In the Book of Exodus, the Israelites are constantly referred to as the "Children of Israel" when God speaks to Moses etc. It has been suggested that Pharaoh of the Exodus be merged into this article or section. ... An Israelite is a member of the Twelve Tribes of Israel, descended from the twelve sons of the Biblical patriarch Jacob who was renamed Israel by God in the book of Genesis, 32:28 The Israelites were a group of Hebrews, as described in the Bible. ... Moses with the Tablets, 1659, by Rembrandt Moses or Mosheh (Hebrew: מֹשֶׁה Standard Tiberian ; Arabic: موسى, ; Geez: ሙሴ Musse) was an early Biblical Hebrew religious leader, lawgiver, prophet, and historian. ...


This name is not to be confused with the modern State of Israel whose citizens are called Israelis, some of whom are Muslims and some Christians. Only about 70 percent of modern-day Israel's citizens are actually Jews. A Muslim (Arabic: مسلم, Turkish: Müslüman, Persian and Urdu: مسلمان, Bosnian: Musliman) is an adherent of Islam. ... It has been suggested that this article or section be merged into Christianity. ...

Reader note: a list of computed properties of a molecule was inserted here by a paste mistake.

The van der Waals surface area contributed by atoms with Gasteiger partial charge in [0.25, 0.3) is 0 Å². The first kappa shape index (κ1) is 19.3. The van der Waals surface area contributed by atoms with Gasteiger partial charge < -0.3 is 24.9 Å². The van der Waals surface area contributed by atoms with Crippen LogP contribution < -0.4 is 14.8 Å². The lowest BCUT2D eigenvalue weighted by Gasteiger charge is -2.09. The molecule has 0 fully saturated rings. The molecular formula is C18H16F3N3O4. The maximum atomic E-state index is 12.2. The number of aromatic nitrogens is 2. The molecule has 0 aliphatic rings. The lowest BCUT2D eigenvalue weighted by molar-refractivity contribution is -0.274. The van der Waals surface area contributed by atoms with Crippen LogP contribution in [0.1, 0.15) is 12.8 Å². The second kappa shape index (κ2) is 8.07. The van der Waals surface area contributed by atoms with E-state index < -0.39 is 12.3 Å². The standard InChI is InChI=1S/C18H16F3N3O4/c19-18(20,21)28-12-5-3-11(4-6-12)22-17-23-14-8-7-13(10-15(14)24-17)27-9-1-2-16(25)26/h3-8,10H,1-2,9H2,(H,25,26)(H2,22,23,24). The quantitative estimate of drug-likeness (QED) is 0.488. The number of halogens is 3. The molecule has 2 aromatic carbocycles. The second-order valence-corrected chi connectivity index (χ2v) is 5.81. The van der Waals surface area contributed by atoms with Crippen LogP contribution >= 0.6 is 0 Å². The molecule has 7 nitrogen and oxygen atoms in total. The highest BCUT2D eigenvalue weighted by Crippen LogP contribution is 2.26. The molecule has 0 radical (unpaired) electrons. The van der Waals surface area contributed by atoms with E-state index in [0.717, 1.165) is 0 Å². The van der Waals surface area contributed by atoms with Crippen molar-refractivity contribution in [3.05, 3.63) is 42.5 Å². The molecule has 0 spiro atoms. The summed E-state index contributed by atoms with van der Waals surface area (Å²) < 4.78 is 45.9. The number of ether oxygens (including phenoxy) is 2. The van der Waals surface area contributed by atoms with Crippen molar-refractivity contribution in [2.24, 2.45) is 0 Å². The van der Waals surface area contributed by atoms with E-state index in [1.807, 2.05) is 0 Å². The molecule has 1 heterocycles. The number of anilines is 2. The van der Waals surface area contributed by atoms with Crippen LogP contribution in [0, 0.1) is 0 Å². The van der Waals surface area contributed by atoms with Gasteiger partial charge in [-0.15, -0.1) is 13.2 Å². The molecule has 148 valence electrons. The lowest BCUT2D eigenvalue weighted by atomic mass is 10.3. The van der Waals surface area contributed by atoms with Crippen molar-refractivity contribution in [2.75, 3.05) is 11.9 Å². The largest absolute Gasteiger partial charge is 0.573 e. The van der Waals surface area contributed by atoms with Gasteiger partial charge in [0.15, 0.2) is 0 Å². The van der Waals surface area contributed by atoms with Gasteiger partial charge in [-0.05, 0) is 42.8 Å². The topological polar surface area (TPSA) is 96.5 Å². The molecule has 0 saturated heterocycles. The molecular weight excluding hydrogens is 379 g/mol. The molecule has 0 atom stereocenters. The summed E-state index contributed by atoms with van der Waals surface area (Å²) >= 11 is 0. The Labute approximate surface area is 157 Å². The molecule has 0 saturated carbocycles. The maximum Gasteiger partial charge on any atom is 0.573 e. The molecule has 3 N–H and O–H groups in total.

After the split of the United Monarchy, the southern kingdom came to be known as Judah, while the northern kingdom (which was comprised of ten of the twelve tribes) preserved the name of Israel. Nonetheless, "Israel" also continued to refer to all twelve tribes. United Monarchy - Wikipedia /**/ @import /skins/monobook/IE50Fixes. ... Kingdom of Judah (Hebrew מַלְכוּת יְהוּדָה, Standard Hebrew Malḫut Yəhuda, Tiberian Hebrew Malḵûṯ Yəhûḏāh) in the times of the Hebrew Bible, was the nation formed from the territories of the tribes of Judah, Simeon, and Benjamin after the Kingdom of Israel was divided, and was named after Judah...


Christianity

Based on the New Testament, some Christians claim that Christians are the "new Israel" that replaced the "Children of Israel" since the Jews rejected Jesus. This view is called Supersessionism. Many European settlers in the New World saw themselves as the heirs of those ancient tribes, hence one finds that they named their children and many towns they settled in with names connected to the figures in the Bible. John 21:1 Jesus Appears to His Disciples--Alessandro Mantovani: the Vatican, Rome. ... This article is about Jesus of Nazareth. ... Supersessionism (sometimes referred to as replacement theology by its critics) is a belief that Christianity is the fulfillment and continuation of the Old Testament, and that Jews who deny that Jesus is the Messiah are not being faithful to the revelation that God has given them, and they therefore fall... This article is about the continent. ... Carte dAmérique, Guillaume Delisle, c. ...


Other appearances